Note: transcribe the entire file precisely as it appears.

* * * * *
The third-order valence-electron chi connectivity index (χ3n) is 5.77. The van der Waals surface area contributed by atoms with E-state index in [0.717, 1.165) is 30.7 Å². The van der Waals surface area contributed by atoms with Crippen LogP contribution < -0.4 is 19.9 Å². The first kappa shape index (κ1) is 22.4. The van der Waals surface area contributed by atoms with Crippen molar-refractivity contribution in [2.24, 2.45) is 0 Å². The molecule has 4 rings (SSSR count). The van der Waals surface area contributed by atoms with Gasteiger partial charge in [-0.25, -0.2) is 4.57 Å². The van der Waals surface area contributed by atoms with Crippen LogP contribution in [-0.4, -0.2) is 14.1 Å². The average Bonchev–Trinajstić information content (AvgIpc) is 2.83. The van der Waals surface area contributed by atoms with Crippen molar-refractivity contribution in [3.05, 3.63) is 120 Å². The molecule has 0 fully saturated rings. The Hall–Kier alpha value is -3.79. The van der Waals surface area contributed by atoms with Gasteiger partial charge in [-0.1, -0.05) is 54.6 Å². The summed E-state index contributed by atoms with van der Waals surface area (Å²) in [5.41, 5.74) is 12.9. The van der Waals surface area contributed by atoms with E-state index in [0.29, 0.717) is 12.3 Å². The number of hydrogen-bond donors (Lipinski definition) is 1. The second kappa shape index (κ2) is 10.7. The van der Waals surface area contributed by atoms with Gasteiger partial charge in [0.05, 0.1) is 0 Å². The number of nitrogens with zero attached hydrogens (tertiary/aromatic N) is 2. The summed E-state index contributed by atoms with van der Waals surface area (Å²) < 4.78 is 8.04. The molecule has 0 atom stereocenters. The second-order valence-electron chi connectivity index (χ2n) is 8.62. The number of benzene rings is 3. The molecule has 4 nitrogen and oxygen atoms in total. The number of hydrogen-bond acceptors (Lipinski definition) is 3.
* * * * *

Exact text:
The third-order valence-electron chi connectivity index (χ3n) is 5.77. The van der Waals surface area contributed by atoms with E-state index in [0.717, 1.165) is 30.7 Å². The van der Waals surface area contributed by atoms with Crippen LogP contribution < -0.4 is 19.9 Å². The first kappa shape index (κ1) is 22.4. The van der Waals surface area contributed by atoms with Crippen molar-refractivity contribution in [2.24, 2.45) is 0 Å². The molecule has 4 rings (SSSR count). The van der Waals surface area contributed by atoms with Gasteiger partial charge in [-0.25, -0.2) is 4.57 Å². The van der Waals surface area contributed by atoms with Crippen LogP contribution in [-0.4, -0.2) is 14.1 Å². The average Bonchev–Trinajstić information content (AvgIpc) is 2.83. The van der Waals surface area contributed by atoms with Crippen molar-refractivity contribution in [3.05, 3.63) is 120 Å². The molecule has 0 fully saturated rings. The Hall–Kier alpha value is -3.79. The van der Waals surface area contributed by atoms with Gasteiger partial charge in [-0.1, -0.05) is 54.6 Å². The summed E-state index contributed by atoms with van der Waals surface area (Å²) in [5.41, 5.74) is 12.9. The van der Waals surface area contributed by atoms with E-state index in [0.29, 0.717) is 12.3 Å². The number of hydrogen-bond donors (Lipinski definition) is 1. The second kappa shape index (κ2) is 10.7. The van der Waals surface area contributed by atoms with Gasteiger partial charge in [0.05, 0.1) is 0 Å². The number of nitrogens with zero attached hydrogens (tertiary/aromatic N) is 2. The summed E-state index contributed by atoms with van der Waals surface area (Å²) < 4.78 is 8.04. The molecule has 0 atom stereocenters. The second-order valence-electron chi connectivity index (χ2n) is 8.62. The number of benzene rings is 3. The molecule has 4 nitrogen and oxygen atoms in total. The number of hydrogen-bond acceptors (Lipinski definition) is 3.